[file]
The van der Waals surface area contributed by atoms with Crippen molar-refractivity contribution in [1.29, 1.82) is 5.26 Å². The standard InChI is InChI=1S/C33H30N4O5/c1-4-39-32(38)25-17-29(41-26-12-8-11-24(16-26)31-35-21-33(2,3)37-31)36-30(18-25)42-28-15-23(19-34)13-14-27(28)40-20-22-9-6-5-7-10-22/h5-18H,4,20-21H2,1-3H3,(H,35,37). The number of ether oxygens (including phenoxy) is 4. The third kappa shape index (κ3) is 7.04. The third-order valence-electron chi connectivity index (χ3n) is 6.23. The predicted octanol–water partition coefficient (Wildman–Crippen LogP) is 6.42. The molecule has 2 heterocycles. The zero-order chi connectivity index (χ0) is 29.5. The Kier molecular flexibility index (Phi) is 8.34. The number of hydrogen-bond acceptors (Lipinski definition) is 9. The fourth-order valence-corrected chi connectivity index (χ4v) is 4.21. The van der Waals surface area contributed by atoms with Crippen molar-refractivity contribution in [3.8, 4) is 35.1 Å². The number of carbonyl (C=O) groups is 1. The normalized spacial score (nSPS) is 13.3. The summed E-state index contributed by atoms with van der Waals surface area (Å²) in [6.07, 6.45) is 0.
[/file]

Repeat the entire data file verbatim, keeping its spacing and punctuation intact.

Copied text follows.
The van der Waals surface area contributed by atoms with Crippen molar-refractivity contribution in [1.29, 1.82) is 5.26 Å². The standard InChI is InChI=1S/C33H30N4O5/c1-4-39-32(38)25-17-29(41-26-12-8-11-24(16-26)31-35-21-33(2,3)37-31)36-30(18-25)42-28-15-23(19-34)13-14-27(28)40-20-22-9-6-5-7-10-22/h5-18H,4,20-21H2,1-3H3,(H,35,37). The number of ether oxygens (including phenoxy) is 4. The third kappa shape index (κ3) is 7.04. The third-order valence-electron chi connectivity index (χ3n) is 6.23. The predicted octanol–water partition coefficient (Wildman–Crippen LogP) is 6.42. The molecule has 2 heterocycles. The zero-order chi connectivity index (χ0) is 29.5. The Kier molecular flexibility index (Phi) is 8.34. The number of hydrogen-bond acceptors (Lipinski definition) is 9. The fourth-order valence-corrected chi connectivity index (χ4v) is 4.21. The van der Waals surface area contributed by atoms with Crippen molar-refractivity contribution in [3.8, 4) is 35.1 Å². The number of carbonyl (C=O) groups is 1. The normalized spacial score (nSPS) is 13.3. The summed E-state index contributed by atoms with van der Waals surface area (Å²) in [6.07, 6.45) is 0.